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Tuesday, February 15, 2011

In Order To Form A More Perfect Union

"I have been happy... in believing that... whatever follies we may be led into as to foreign nations, we shall never give up our Union, the last anchor of our hope, and that alone which is to prevent this heavenly country from becoming an arena of gladiators." --Thomas Jefferson, letter to Elbridge Gerry, 1797

By Douglas V. Gibbs

The Constitution was not written primarily to protect our rights and property, but to form a more perfect union. In order for the new United States to survive, the union needed to be protected by a federal government with more power than the one that existed under the Articles of Confederation.

The Founding Fathers understood, however, that by creating a more centralized federal government, the potential for it to become a tyranny existed. Therefore, the Constitution was written in such a way as to protect our rights and property from the government. Specifically, the federal government was to be limited in authority to only the enumerated powers granted herein the Constitution.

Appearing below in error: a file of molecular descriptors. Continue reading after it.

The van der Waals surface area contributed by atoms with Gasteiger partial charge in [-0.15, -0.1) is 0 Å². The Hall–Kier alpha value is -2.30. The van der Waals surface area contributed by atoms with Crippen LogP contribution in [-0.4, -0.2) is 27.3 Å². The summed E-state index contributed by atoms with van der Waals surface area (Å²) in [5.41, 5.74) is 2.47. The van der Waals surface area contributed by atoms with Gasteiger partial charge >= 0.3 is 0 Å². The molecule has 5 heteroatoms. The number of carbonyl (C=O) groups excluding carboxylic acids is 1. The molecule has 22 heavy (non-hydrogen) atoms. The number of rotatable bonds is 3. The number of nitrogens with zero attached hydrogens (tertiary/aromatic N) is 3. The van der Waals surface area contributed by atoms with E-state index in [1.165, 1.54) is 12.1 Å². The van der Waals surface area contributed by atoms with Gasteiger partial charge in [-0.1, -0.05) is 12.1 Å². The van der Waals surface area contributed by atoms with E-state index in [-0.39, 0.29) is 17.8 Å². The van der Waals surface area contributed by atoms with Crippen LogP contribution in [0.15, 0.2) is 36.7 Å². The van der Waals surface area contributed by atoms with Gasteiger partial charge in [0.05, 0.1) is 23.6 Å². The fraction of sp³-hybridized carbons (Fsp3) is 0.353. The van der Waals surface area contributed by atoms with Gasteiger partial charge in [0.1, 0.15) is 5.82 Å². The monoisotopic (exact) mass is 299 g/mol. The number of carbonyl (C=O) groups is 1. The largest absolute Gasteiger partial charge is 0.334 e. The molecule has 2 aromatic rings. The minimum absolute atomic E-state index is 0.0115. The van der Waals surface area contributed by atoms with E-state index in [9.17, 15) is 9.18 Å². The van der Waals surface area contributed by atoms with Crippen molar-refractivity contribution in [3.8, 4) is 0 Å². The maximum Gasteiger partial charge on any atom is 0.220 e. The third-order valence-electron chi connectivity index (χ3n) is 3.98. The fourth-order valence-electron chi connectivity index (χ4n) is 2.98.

The powers of the federal government all are specifically for protecting the union, and nothing more. As per the Tenth Amendment, whatever powers the States did not grant to the federal government the States kept for themselves. State sovereignty remained important, and the States were not about to give the new federal government too much power so that it may rule over them.

The States let the federal government exist, and they can shut it down, too, if they so wish.

-- Political Pistachio Conservative News and Commentary

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